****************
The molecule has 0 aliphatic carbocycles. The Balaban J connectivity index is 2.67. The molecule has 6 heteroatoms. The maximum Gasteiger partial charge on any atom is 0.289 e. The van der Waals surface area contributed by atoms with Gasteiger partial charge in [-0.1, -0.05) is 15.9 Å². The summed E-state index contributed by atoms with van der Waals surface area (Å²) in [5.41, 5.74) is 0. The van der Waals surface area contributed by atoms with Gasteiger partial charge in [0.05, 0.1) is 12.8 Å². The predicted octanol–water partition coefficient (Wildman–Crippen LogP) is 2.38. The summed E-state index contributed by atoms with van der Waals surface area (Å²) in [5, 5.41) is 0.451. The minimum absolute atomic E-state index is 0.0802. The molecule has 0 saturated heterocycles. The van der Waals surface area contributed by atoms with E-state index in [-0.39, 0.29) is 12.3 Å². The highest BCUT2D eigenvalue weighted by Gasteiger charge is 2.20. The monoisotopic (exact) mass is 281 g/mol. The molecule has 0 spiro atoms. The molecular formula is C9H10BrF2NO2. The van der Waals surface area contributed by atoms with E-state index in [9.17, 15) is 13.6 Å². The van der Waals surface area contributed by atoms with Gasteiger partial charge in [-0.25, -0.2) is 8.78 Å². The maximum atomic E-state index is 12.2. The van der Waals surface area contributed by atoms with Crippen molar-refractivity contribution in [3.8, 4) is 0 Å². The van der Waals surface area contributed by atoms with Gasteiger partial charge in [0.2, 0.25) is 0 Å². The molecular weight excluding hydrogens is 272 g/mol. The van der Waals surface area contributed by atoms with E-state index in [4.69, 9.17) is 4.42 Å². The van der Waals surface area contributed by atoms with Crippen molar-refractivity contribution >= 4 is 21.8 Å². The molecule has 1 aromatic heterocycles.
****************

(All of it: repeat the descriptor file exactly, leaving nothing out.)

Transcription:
The molecule has 0 aliphatic carbocycles. The Balaban J connectivity index is 2.67. The molecule has 6 heteroatoms. The maximum Gasteiger partial charge on any atom is 0.289 e. The van der Waals surface area contributed by atoms with Gasteiger partial charge in [-0.1, -0.05) is 15.9 Å². The summed E-state index contributed by atoms with van der Waals surface area (Å²) in [5.41, 5.74) is 0. The van der Waals surface area contributed by atoms with Gasteiger partial charge in [0.05, 0.1) is 12.8 Å². The predicted octanol–water partition coefficient (Wildman–Crippen LogP) is 2.38. The summed E-state index contributed by atoms with van der Waals surface area (Å²) in [5, 5.41) is 0.451. The minimum absolute atomic E-state index is 0.0802. The molecule has 0 saturated heterocycles. The van der Waals surface area contributed by atoms with E-state index in [-0.39, 0.29) is 12.3 Å². The highest BCUT2D eigenvalue weighted by Gasteiger charge is 2.20. The monoisotopic (exact) mass is 281 g/mol. The molecule has 0 spiro atoms. The molecular formula is C9H10BrF2NO2. The van der Waals surface area contributed by atoms with E-state index in [9.17, 15) is 13.6 Å². The van der Waals surface area contributed by atoms with Gasteiger partial charge in [-0.25, -0.2) is 8.78 Å². The maximum atomic E-state index is 12.2. The van der Waals surface area contributed by atoms with Crippen molar-refractivity contribution in [3.8, 4) is 0 Å². The van der Waals surface area contributed by atoms with Gasteiger partial charge in [0.2, 0.25) is 0 Å². The molecular weight excluding hydrogens is 272 g/mol. The van der Waals surface area contributed by atoms with E-state index in [4.69, 9.17) is 4.42 Å². The van der Waals surface area contributed by atoms with Crippen molar-refractivity contribution >= 4 is 21.8 Å². The molecule has 1 aromatic heterocycles.